Vignobles Berthier, 2020 Update

The Coteaux du Giennois appellation is one of France’s great lost vineyards. During the 19th century, prior to the arrival of phylloxera, the area planted to vines had grown to a remarkable 3,800 hectares, comparable to modern-day Sancerre, and dwarfing neighbouring Pouilly-Fumé. Centuries of varied patronage from the Templars, the local Cistercian monks, the occasional French king and even the Medici family had nourished the vineyard, so that it had grown to a considerable size and enjoyed some renown.

Once phylloxera had been defeated, or at least the solution of top-grafting onto American rootstocks had been developed, the local vignerons tried to turn their vineyard (and their fortunes) around. It was not easy work. The region was eventually awarded the status of Vin Délimité de Qualité Supérieure in 1954, even though at this time its reputation was close to non-existent; the wines did not even warrant a mention in Pierre Bréjoux’s Les Vins de Loire (Parisienne d’Editions Techniques et Commerciales, 1956), despite him waxing lyrical about all the other Central Vineyard appellations.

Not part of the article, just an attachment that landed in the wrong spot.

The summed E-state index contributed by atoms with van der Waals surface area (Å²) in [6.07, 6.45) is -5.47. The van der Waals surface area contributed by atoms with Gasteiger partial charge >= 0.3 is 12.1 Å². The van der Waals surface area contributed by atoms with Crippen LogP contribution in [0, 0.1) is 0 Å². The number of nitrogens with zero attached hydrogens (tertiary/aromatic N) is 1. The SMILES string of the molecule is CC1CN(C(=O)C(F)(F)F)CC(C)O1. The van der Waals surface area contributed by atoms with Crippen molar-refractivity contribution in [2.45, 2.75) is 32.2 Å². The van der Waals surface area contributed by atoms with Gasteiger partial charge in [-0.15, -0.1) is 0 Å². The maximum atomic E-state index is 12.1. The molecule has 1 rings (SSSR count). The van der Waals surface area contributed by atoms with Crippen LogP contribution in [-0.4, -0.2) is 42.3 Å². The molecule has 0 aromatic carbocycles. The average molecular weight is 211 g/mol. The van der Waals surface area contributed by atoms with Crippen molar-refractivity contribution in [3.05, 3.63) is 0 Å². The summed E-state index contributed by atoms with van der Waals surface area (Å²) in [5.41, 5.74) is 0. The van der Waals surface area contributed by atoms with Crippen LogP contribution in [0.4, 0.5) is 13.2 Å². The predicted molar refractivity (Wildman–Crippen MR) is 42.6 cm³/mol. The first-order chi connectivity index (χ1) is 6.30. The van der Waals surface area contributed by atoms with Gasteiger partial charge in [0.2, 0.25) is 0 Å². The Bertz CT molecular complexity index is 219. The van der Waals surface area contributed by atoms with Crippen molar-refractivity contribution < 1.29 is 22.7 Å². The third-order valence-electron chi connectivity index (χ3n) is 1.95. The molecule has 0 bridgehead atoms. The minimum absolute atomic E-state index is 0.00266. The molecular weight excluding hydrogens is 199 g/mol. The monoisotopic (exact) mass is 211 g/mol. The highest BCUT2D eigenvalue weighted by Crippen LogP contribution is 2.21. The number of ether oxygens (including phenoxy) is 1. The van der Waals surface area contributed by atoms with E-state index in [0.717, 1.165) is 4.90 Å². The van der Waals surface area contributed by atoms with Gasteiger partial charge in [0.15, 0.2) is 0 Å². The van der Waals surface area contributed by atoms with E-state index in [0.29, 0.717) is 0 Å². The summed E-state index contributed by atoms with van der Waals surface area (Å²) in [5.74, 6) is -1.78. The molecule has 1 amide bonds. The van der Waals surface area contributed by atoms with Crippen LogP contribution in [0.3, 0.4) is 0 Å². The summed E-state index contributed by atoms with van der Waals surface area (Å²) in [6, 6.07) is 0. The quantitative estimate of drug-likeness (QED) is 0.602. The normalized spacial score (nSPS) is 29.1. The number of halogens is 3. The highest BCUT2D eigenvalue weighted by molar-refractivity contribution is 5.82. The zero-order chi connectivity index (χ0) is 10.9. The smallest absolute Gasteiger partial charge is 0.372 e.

Vignobles Berthier

When the VDQS system was phased out the growers of the Coteaux du Giennois applied for and won a promotion to appellation status, and rightly so. This is today a good source of alternatives to more famed white wines made in the region. For many years I thought this success was based on a strong presence of Kimmeridgian rocks and soils in the region, although Clément Berthier (pictured above) tells me the appellation is 50% flint, 40% clay and just 10% limestone, so it is much less common than I had thought.

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